I spent most of the past week in California at the American Frozen Food Institute’s annual meeting (in San Diego) and the Global Food Safety Initiative conference in Anaheim. The weather was great and I got to hang out with Schaffner for a couple of days and talk podcasting, so that was cool.
Sealed Air invited me to speak at GFSI about using qualitative data to make decisions and guide behavior change in food handlers. In collaboration with Target and Insight Product Development, the Sealed Air folks carried out a project employing ethnography and video observation to evaluate and characterize behaviors in a sample of Target stores. The project focused on cleaning and sanitation. I was given the data and they asked for ideas on how to use it.
Here’s what I came up with (click here for my slides):
Quantitative data generated through internal and external audits/verifications/inspection/whatever tells a company frequencies and helps prioritize what needs to be worked on. Qualitative methods like ethnography is deeper and can help describe and characterize actual practices, and more importantly, why they are occurring.
Once you know what is going on, and why, a common risk management response is to train food handlers again, or more, or better.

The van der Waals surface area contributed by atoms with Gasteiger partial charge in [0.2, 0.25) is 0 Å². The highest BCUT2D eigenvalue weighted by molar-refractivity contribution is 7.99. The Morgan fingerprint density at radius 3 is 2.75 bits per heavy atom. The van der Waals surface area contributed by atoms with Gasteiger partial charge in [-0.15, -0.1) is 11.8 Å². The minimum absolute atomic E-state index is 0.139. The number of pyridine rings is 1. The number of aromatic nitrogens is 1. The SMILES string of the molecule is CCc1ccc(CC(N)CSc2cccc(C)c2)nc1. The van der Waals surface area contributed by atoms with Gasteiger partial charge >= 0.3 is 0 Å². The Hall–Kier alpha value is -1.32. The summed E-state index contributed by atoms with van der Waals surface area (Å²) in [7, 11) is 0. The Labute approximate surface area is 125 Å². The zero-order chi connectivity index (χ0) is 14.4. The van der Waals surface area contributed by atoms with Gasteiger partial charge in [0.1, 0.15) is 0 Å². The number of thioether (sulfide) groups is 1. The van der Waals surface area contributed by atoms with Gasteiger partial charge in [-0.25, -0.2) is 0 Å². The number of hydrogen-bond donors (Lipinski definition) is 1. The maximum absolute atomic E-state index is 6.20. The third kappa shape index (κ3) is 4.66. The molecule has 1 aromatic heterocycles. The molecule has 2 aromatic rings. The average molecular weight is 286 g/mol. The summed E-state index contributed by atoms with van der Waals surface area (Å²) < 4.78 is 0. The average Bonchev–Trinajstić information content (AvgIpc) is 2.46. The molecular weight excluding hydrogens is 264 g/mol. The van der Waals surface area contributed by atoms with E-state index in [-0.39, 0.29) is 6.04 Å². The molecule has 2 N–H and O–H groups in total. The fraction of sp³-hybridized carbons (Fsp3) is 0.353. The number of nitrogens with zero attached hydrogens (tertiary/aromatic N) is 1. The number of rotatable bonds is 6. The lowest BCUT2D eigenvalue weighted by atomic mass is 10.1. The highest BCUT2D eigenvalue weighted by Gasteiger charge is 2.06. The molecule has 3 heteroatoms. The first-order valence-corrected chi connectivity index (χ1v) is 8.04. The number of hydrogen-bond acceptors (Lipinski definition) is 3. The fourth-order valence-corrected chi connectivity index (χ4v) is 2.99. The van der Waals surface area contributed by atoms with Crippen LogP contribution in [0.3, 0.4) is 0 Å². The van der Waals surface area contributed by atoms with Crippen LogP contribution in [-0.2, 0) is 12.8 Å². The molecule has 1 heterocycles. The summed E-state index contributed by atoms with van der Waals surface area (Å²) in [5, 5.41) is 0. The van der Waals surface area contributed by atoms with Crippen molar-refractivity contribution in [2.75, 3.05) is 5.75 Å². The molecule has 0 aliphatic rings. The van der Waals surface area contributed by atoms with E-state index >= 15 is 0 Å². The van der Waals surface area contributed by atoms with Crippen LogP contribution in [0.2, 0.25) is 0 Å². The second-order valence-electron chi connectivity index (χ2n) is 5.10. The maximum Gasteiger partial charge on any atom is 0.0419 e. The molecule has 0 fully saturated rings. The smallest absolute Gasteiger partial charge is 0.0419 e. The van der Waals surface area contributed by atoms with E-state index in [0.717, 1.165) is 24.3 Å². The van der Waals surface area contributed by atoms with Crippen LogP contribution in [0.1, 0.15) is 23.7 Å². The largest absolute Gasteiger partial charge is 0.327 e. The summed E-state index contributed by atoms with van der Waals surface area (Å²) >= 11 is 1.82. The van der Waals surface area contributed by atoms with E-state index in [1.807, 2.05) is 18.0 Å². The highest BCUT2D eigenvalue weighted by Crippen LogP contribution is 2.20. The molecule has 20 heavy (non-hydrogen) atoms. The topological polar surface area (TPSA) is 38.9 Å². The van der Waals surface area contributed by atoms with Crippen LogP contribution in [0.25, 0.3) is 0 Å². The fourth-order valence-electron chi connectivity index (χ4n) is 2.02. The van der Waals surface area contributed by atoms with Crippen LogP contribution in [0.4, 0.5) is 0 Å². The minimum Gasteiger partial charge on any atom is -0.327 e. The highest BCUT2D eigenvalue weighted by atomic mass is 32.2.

Training more may not matter unless you can make the food handlers care.
The key from the behavioral model literature is two fold: food safety nerds might be more successful with front-line folks if they spend time on sharing the whys behind specific tasks as well as emphasizing that the individual has control over the positive and negative outcomes. Just being prescriptive is not only boring, it doesn’t connect with the audience.
This isn’t revolutionary, and what the food safety infosheets and infographics are based on, but paired with real life practices in real time, with a focus on emotion, training could be powerful.
Messages built on emotions seems to work in lots of situations. The Hindu reports that handwashing behaviors in Indian villages were positively impacted by messages focused on emotions of nurture and disgust.
The campaign, which was carried out by researchers from the London School of Hygiene and Tropical Medicine and St John’s Research Institute, Bangalore, succeeded in doing so by changing an entrenched health behaviour using an unconventional approach — emotional drivers.
The use of emotional drivers is very different from the conventional health risk messaging that public campaigns often tend to use, suggests a paper published today (February 27) in The Lancet Global Health journal evaluating the hand wash campaign “SuperAmma” in Chittoor district.
Through skits, animation films and posters, researchers experimented with four emotions like nurturing (“the desire for a happy, thriving child”) and disgust (“the desire to avoid and remove contamination”), to encourage people to wash their hands with soap before eating and cooking and after using the toilet or cleaning a child.
The team created a fictitious character called ‘SuperAmma’, “a forward thinking rural mother” to help communicate their message in schools and to the community.
Six months after the campaign was launched, evaluations showed a 37 per cent increase in handwashing rates in the intervention villages (these rates sustained for 12 months), while the rates remained fairly unchanged in the control group (which saw a 4 per cent increase), establishing that the campaign had achieved its goals.